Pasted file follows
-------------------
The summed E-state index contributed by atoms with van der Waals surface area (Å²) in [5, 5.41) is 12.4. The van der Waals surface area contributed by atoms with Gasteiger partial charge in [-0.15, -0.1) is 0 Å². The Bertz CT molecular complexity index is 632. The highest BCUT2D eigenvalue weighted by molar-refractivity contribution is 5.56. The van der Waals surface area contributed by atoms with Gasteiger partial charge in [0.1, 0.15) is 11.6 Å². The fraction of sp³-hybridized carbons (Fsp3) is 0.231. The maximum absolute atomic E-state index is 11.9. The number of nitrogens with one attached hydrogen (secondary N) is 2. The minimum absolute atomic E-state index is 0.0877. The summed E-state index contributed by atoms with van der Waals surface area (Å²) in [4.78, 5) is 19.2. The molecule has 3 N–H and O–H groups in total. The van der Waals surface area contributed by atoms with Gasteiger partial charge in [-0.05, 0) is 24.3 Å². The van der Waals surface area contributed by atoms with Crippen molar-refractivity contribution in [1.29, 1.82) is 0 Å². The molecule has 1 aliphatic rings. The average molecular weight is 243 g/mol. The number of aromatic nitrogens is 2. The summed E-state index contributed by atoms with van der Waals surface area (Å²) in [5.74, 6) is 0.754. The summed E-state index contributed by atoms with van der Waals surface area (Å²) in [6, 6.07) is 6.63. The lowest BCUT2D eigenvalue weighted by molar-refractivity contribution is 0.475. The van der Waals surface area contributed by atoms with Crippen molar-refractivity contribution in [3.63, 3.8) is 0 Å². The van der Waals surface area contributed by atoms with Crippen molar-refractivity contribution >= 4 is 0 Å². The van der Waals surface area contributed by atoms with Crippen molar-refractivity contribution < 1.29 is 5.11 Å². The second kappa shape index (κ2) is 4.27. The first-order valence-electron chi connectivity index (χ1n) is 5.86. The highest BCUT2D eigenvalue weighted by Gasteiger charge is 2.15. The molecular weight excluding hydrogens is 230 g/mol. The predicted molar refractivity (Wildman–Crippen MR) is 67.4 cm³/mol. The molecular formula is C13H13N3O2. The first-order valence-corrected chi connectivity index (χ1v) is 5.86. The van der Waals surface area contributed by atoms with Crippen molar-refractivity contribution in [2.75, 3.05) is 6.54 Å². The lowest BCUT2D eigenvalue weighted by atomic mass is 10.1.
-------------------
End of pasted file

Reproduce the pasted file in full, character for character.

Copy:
The summed E-state index contributed by atoms with van der Waals surface area (Å²) in [5, 5.41) is 12.4. The van der Waals surface area contributed by atoms with Gasteiger partial charge in [-0.15, -0.1) is 0 Å². The Bertz CT molecular complexity index is 632. The highest BCUT2D eigenvalue weighted by molar-refractivity contribution is 5.56. The van der Waals surface area contributed by atoms with Gasteiger partial charge in [0.1, 0.15) is 11.6 Å². The fraction of sp³-hybridized carbons (Fsp3) is 0.231. The maximum absolute atomic E-state index is 11.9. The number of nitrogens with one attached hydrogen (secondary N) is 2. The minimum absolute atomic E-state index is 0.0877. The summed E-state index contributed by atoms with van der Waals surface area (Å²) in [4.78, 5) is 19.2. The molecule has 3 N–H and O–H groups in total. The van der Waals surface area contributed by atoms with Gasteiger partial charge in [-0.05, 0) is 24.3 Å². The van der Waals surface area contributed by atoms with Crippen molar-refractivity contribution in [1.29, 1.82) is 0 Å². The molecule has 1 aliphatic rings. The average molecular weight is 243 g/mol. The number of aromatic nitrogens is 2. The summed E-state index contributed by atoms with van der Waals surface area (Å²) in [5.74, 6) is 0.754. The summed E-state index contributed by atoms with van der Waals surface area (Å²) in [6, 6.07) is 6.63. The lowest BCUT2D eigenvalue weighted by molar-refractivity contribution is 0.475. The van der Waals surface area contributed by atoms with Crippen molar-refractivity contribution in [3.63, 3.8) is 0 Å². The van der Waals surface area contributed by atoms with Crippen molar-refractivity contribution >= 4 is 0 Å². The van der Waals surface area contributed by atoms with Crippen molar-refractivity contribution < 1.29 is 5.11 Å². The second kappa shape index (κ2) is 4.27. The first-order valence-electron chi connectivity index (χ1n) is 5.86. The highest BCUT2D eigenvalue weighted by Gasteiger charge is 2.15. The molecular weight excluding hydrogens is 230 g/mol. The predicted molar refractivity (Wildman–Crippen MR) is 67.4 cm³/mol. The molecular formula is C13H13N3O2. The first-order valence-corrected chi connectivity index (χ1v) is 5.86. The van der Waals surface area contributed by atoms with Crippen molar-refractivity contribution in [2.75, 3.05) is 6.54 Å². The lowest BCUT2D eigenvalue weighted by atomic mass is 10.1.